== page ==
The Winter Blues – Managing Seasonal Depression

By Anne Peters, LMFT

It’s no secret: This time of year can be hard. The excitement of the holidays has passed, and opportunities to spend time outside feel scarce. On top of that, the pandemic continues to restrict our social interactions. If you notice yourself feeling like you are experiencing low energy, excessive sleeping, feeling anxious, sluggish, or depressed, or overeating, you are not alone. There’s a name for this: Seasonal Affective Disorder.

Research shows 4 to 6% of the U.S. population meets the criteria for this diagnosis, while up to 20% of us experience minor symptoms related to the change in seasons. Whether you meet that criteria or notice you just feel the winter blues, we have some steps you can take to manage the symptoms.

Take care of your body – You’ve heard this time and time again, but there’s a reason for that – it’s true! Maintaining a healthy diet is critical for both our physical and mental health. We often seek comfort foods during the cold months, which is wonderful (in moderation). Make sure to get your fill of fruits, vegetables, and protein to boost your energy and your brain.

Get moving – Not surprisingly, in the cold months we are much less likely to get out and get moving. Pull up an exercise or yoga video on your phone or bundle up and take a walk outside. Let those endorphins do their job against your blues!

Sunshine, sunshine, sunshine – Research believes the decrease in Vitamin D is one factor that leads to seasonal depression. Although a trip to the beach is simply not an option for us in the Midwest, we still have opportunities to get some sun. Noon is when the sun is the strongest. Over your lunch break, go for a short walk outside or bundle up and play with your dog. Also, get your curtains and blinds opened up and let that sun shine in throughout the day.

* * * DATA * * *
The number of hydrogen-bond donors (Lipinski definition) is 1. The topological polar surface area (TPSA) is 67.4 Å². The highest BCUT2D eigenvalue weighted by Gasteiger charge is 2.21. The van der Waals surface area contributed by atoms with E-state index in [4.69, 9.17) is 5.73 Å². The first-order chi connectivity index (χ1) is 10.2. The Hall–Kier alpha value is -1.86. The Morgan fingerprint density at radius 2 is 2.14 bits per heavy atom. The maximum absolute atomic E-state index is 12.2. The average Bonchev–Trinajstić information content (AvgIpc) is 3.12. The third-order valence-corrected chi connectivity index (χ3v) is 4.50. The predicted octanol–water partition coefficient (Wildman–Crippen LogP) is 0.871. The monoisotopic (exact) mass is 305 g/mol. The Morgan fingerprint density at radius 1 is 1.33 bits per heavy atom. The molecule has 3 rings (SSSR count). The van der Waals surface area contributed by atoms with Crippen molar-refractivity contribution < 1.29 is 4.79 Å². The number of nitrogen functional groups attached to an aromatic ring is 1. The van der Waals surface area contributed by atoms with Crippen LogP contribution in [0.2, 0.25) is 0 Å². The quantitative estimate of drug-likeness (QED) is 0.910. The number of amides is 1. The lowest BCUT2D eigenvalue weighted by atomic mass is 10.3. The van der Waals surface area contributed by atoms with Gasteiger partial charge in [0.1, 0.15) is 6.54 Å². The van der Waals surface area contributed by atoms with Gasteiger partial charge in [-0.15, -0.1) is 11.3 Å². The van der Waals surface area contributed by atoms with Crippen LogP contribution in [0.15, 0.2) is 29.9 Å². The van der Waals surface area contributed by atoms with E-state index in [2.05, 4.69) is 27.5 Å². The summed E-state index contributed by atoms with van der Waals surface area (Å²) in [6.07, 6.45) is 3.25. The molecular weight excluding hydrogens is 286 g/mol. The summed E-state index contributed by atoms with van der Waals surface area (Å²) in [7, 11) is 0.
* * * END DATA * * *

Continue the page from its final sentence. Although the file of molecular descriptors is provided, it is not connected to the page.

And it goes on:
Let there be light – Do a little research on light therapy and talk to your doctor to see if it’s right for you. I have a family member who does light therapy each day to combat the winter blues. Research shows light therapy improved mood for 60 to 80% of those who tried it.

Reach out – Finally, if you find yourself struggling with symptoms of depression and feel like you need additional support, therapy may be a good option for you. We have therapists at LSI ready to serve you, both virtually and in the office. Sometimes, we all need some additional support and we are happy to be that for you.

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